Planning a story can be a minefield of distraction. Large works, like novels and series, often benefit from setting structures for the story. Even small works, short stories and poems, show improvement when preparation is done for the content, tone, and message. To avoid endless preparation, remember structured planning is a tool, not a solution, for writing a draft.
Creative people have a strange relationship with tools. A carver takes pride in his variety of sharpened knives. A musician cultivates their collection of sheet music, or instruments. A chef values certain pans, a cabinet of exotic spices, or a garden of the freshest produce. What does a writer have?
Actual tools don’t change the act and art of writing. Some collect fountain pens, others mound up pretty notebooks, and a few even accumulate classic leather-bound volumes for their shelves. None of these actively change the thought-to-page process of creation. The most they can do is make the struggle a bit more appealing.
Exercises, templates, techniques, and programs are far more common collectibles among writers. They hold the same allure as tools in other disciplines. There’s always that one more that might solve this problem. If you could just find that right template, your characters will be powerful and memorable. With that template, your book will be unforgettable. With this program, your word counts will come effortlessly.
Knowing the major types of planning materials can focus your time and effort on challenges specific to your project.
Elements of Story: Some planners work piecemeal, working on the building blocks so they can assemble them with ease in the draft. These tools can include:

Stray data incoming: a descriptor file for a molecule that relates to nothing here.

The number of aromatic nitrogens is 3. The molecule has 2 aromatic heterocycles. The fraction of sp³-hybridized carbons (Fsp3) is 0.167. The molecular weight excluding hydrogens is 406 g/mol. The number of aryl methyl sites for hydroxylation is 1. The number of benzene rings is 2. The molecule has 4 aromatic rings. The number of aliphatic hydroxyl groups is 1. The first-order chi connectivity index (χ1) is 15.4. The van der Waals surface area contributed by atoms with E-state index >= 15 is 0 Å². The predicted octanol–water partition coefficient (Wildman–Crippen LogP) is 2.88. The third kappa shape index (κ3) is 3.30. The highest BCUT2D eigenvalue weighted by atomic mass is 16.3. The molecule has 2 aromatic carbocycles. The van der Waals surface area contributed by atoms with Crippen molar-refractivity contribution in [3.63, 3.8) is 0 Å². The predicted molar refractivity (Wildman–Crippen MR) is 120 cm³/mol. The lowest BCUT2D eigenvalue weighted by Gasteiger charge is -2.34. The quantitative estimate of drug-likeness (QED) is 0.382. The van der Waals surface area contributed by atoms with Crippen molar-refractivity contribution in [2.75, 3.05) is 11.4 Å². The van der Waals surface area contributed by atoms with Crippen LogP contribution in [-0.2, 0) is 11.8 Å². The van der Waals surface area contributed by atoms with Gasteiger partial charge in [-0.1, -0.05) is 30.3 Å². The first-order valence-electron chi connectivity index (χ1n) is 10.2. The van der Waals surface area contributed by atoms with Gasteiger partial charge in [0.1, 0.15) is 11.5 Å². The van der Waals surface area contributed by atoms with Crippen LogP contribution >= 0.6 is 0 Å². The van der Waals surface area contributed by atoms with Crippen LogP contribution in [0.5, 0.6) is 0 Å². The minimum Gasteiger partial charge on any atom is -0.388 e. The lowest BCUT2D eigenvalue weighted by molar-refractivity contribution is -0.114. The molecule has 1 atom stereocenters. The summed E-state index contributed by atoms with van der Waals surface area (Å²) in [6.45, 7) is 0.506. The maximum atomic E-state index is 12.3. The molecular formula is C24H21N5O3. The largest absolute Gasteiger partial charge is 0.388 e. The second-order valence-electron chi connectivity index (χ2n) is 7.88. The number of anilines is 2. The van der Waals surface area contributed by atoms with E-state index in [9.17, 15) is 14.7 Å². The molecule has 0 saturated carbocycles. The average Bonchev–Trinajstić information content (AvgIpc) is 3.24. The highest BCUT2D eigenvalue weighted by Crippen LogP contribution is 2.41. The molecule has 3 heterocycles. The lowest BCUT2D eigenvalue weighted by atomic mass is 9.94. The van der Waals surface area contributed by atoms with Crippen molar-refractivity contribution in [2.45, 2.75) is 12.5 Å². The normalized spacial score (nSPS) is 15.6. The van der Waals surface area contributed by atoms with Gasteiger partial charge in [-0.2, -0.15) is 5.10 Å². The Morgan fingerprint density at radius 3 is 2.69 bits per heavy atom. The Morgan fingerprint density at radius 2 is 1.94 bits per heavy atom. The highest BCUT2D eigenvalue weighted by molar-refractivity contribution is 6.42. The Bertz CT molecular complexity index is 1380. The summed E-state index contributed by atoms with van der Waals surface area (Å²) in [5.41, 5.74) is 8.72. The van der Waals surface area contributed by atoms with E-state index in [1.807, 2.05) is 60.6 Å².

Conflict Maps (the link on this one can be reversed to become quite an effective checklist for planning potential conflicts)
Of course, these aren’t the limit. There’s an endless maze of more specific elements which demand attention before resting comfortably in full preparation.
Structural Preparation: Other planners invest their comfort in structural guides and ensuring they have the proper frame for their work. The frames and forms come in varying sizes and shapes, some modeled on highly successful works, others on classical tradition, and some cobbled together from attractive bits of others’ structures. Here are a few common ones:
To be clear, these are listed as specific forms for storytelling, demanding a conflict lift and fall at specific times. They also include variations within each structure. The appeal here is obvious; why fumble around when there are tried-and-true forms which have found consistent audiences through the ages? Nothing wrong with learning from those who came before.
Methods: Many of these sound like this: “How to Write a Novel” quickly followed by “according to (famous author)”, “in (single digit number) of steps”, or “while losing weight/raising toddlers/learning Spanish”. Most distinct methods offered out there are either a structured schedule or a system to generate ideas. Some even combine the other major styles of planning together to create a temptingly ready-made package.
Consider the popular Snowflake Method. Of the methods, this one is the most idea-centered, being a system for generating ideas and content for the book.
The Headlight Method is a production-based method that simply gives the author permission to not know all of what they’ll be writing next. It’s more of a method of thought and progression than of content production.
Other methods include the sticky-note method, scene counting, and white-board map. Each of these has their own benefits. When done thoroughly, the theory is that the draft with be a simple matter of sitting down and churning out the words according to the listed plan. It can be as comfortable as a fill-in-the-blank game, or a simple math problem just with a lot of steps.
Method planning can be combined with a structural plan, and fueled by the element production tools. They all can be combined, redefined, utilized, and revisited until the story is so real you can almost read it with your eyes shut! But if the draft isn’t there, the work still has to be done.
This isn’t intended as a discouragement against planning. Really, each of these types, and the tools each represents, is invaluable to someone. The point, instead, is to warn against spending so much time planning that the actual production of the book becomes an after-thought. Recall the purpose of the plan and make that amazing book happen!